Also: hiking poles. I'd have been lost without them. They prevented at least half a dozen falls onto sharp rocks that could've had grave results. They also made hiking with a pack much much easier.
Other than the hospitality shown us by our Afrikaans cabinmates, the first three days were pretty unremarkable. The walks were not stunningly difficult, though the views were stunning. The scenery was dramatic and the pounding of the waves against the rocks was a constant source of awe. The weather varied from sun to wind and rain. We hiked some in the rain, some in the dark, mostly in the forest. The centerpiece of the Otter Trail is the Bloukrans River crossing on Day Four, so I'm just going to skip to that.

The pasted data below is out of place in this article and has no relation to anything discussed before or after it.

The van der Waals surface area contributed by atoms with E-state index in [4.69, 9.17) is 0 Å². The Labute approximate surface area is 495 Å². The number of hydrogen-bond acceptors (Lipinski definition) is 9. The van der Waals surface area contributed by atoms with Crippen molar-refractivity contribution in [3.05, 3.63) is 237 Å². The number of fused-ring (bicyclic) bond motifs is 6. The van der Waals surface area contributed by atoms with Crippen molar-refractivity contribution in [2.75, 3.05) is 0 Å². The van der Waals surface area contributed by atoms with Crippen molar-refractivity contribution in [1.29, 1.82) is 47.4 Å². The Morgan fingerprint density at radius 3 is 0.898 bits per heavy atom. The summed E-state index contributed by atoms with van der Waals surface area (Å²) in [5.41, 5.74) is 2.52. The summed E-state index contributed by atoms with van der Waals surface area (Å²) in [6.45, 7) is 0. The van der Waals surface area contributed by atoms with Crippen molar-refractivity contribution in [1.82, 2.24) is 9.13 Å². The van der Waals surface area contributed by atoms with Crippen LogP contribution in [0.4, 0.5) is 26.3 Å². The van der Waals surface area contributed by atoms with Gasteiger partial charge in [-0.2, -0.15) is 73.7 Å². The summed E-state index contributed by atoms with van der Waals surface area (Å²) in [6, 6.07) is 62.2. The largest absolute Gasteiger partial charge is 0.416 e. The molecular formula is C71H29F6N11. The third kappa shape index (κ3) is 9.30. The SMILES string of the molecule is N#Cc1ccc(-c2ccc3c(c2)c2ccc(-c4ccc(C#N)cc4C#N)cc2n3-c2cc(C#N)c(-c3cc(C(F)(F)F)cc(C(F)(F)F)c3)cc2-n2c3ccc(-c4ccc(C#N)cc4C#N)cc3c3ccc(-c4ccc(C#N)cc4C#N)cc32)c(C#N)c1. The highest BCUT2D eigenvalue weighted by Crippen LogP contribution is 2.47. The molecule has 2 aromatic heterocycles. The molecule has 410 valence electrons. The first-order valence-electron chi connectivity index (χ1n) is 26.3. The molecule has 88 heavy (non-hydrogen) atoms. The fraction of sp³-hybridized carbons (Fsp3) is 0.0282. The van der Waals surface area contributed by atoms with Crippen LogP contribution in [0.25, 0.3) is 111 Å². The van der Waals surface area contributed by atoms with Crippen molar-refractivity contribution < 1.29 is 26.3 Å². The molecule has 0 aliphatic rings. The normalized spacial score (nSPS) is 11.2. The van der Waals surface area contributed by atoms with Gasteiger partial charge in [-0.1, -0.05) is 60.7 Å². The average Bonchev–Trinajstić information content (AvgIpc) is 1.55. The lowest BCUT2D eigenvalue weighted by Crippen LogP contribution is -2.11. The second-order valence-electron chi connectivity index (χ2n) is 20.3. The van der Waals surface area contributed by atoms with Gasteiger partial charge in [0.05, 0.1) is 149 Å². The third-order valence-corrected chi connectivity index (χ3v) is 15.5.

So, after rising at 3:30 on the fourth day with the intent of making it to the mouth of the Bloukrans River in advance of low tide, Meghan and I got out at 4:20 and hiked in the dark for a couple of hours, kept company by a full moon that set as the sun started to lighten the eastern sky. The full moon meant that we were to cross the river at a spring low tide. This was always a very good thing in our planning of the trail, as the Bloukrans is wide and we'd heard that people who'd crossed at a neap low tide--when the difference between high and low is at its nadir--had sometimes had to swim the river. We are both strong swimmers and were prepared for this eventuality if something went wrong and we didn't make it by low tide, though we didn't relish the prospect as our previous river crossings had familiarized us with just how numbingly cold the water in Tsitsikamma Park is. (Tsitsikamma means "place of much water"... We were about to figure out that sometimes it'dd too much water.)